Hugo Chavez death: Thousands march with coffin

 

Mourners took to the streets in parts of Venezuela

Thousands of people have come out onto the streets of Venezuela's capital Caracas to pay tribute to President Hugo Chavez, who died on Tuesday.

A procession accompanying Mr Chavez's coffin took more than six hours to reach the Military Academy where he will lie in state until Friday.

The government has announced seven days of mourning for the president.

Mr Chavez, a controversial figure and staunch critic of the US, was seriously ill with cancer for more than a year.

He died aged 58 on Tuesday after 14 years as president.

A self-proclaimed revolutionary, he inspired a left-wing revival across Latin America.

At the scene

Dramatic images are being broadcast on Venezuelan TV stations, as the hearse of Hugo Chavez crosses the city surrounded by a sea of red flags. People are crying and sobbing, screaming the name of the late president, many wearing red T-shirts and carrying his images.

"We carry you in our heart," said one woman sobbing on live television. "Long live Hugo Chavez," she screamed.

Foreign presidents, such as Bolivia's Evo Morales, are taking part in the procession, together with Mr Chavez's family members, Vice President Nicolas Maduro and all top government officials.

This is just the beginning of public events to mourn Mr Chavez. The funeral will be held on Friday, and even greater crowds are expected.

Latin American leaders are in Caracas to pay their respects - among them President Cristina Fernandez de Kirchner of Argentina, Jose Mujica of Uruguay and Evo Morales of Bolivia.

Ecuador, Argentina, Brazil, Bolivia, Uruguay, Chile, Cuba and the Caribbean island of Dominica have declared periods of official mourning.

Another Chavez ally, Iranian President Mahmoud Ahmadinejad, also announced a day of mourning, describing him as a "martyr".

'To the pantheon'

On Wednesday morning, a priest prayed for eternal rest for Mr Chavez in a brief ceremony at the hospital where he died on Tuesday.

Officials then put the flag-draped coffin on top of a waiting hearse surrounded by crowds.

The procession began its slow 8km (five-mile) journey through the streets of Caracas, led by officials including Vice-President Nicolas Maduro and accompanied by cheering red-clad supporters.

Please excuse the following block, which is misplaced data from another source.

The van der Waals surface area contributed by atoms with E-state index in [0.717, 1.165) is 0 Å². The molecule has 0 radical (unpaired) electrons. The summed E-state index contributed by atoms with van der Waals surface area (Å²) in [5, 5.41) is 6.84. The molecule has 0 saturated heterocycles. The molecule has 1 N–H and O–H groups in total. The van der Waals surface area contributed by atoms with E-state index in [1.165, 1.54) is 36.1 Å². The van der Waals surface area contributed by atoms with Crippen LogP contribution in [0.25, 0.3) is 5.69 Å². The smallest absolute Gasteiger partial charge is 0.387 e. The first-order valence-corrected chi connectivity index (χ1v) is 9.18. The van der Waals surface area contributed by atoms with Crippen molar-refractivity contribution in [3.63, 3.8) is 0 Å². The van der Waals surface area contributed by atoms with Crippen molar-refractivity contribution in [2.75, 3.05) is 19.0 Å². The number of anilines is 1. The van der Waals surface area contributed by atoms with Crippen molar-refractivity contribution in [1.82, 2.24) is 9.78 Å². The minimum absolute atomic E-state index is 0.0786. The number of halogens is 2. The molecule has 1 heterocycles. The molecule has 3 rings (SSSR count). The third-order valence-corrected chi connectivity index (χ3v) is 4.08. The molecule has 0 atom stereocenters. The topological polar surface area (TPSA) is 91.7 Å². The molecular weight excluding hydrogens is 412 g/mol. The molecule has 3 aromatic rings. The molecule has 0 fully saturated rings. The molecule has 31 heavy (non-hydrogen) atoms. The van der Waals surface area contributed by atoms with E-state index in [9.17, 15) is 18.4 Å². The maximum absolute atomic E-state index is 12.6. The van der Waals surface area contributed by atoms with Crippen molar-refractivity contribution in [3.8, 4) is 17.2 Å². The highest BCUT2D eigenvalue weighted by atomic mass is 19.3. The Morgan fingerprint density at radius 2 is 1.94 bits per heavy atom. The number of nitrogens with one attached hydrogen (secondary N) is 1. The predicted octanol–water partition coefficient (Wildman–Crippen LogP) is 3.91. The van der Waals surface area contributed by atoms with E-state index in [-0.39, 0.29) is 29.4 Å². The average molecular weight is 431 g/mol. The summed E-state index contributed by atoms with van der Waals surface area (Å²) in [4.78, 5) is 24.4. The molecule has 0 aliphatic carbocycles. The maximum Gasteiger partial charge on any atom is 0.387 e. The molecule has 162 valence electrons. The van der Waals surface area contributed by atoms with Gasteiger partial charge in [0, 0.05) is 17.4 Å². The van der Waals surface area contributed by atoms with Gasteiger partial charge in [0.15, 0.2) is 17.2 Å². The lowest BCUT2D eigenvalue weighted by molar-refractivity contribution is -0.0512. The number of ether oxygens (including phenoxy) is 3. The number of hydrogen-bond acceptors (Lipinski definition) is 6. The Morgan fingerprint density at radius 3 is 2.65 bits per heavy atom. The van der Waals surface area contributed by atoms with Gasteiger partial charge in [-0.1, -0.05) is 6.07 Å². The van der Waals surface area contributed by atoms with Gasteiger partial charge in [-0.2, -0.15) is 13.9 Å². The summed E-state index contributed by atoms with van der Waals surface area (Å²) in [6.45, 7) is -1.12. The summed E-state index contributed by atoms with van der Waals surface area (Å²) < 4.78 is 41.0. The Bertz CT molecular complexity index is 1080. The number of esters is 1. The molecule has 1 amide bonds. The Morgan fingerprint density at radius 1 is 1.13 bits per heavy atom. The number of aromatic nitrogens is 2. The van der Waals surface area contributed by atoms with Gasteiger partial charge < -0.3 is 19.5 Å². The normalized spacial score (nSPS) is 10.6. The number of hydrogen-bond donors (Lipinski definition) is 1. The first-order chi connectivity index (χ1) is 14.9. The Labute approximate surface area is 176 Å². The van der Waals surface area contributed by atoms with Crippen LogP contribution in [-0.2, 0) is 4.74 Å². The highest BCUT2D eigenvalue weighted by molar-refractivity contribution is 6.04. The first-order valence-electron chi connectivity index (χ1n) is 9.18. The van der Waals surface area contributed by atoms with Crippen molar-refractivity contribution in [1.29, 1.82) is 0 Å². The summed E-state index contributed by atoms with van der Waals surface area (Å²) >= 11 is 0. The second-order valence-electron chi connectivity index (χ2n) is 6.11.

Some shouted "Chavez to the pantheon", referring to the mausoleum he built for revolutionary leader Simon Bolivar.

"I'm here to say my final goodbye to my president. There will never be another Chavez. He is the greatest man that this fatherland gave us," said Jose Gregorio Conde, 34, an education worker, quoted by AFP news agency.

Seven hours later, the streets were still filled with people, some of them crying or clutching pictures of the dead leader, as the coffin arrived at the Military Academy.

Mr Chavez's illness prevented him from taking the oath of office after he was re-elected for a fourth term in October.

Announcing the president's death on Tuesday, Vice-President Nicolas Maduro called on the nation to close ranks after its leader's demise.

"Let there be no weakness, no violence. Let there be no hate. In our hearts there should only be one sentiment: Love."

A statement from the military said it would remain loyal to the vice-president and to parliament, it added, urging people to remain calm.

Vice-President Maduro will assume the presidency until an election is called within 30 days.

Vice-President Nicolas Maduro was emotional as he announced Hugo Chavez's death

Foreign Minister Elias Jaua told state television that Mr Maduro would also be the candidate of the governing United Socialist Party (PSUV).

Opposition leader Henrique Capriles, whom Mr Chavez defeated in October's election, offered his condolences to Mr Chavez's family, saying "we were adversaries, but never enemies".

Mr Capriles is widely expected to be chosen to stand against the vice-president.

The BBC's Irene Caselli, in Caracas, says Mr Maduro will probably win, but the question remains whether he will be able to lead Venezuela following the loss of its charismatic president.

Plot?

The exact nature of Mr Chavez's cancer was never officially disclosed, leading to continuing speculation about his health, and he had not been seen in public for several months.

Timeline: Hugo Chavez

Hugo Chavez (file image)
  • 1954: Born 28 July in Sabaneta, Barinas state, the son of schoolteachers
  • 1975: Graduates from Venezuelan Academy of Military Sciences
  • 1992: Leads doomed attempt to overthrow government of President Carlos Andres Perez, jailed for two years
  • 1994: Relaunches his party as the Movement of the Fifth Republic
  • 1999: Takes office after winning 1998 election
  • 2002: Abortive coup. Returns to power after two days
  • 2011: Reveals he is being treated for cancer
  • 2012 (October): Re-elected for another six-year term
  • 2012 (December): Has fourth cancer operation in Cuba
  • 2013 (February): Returns to Venezuela to continue treatment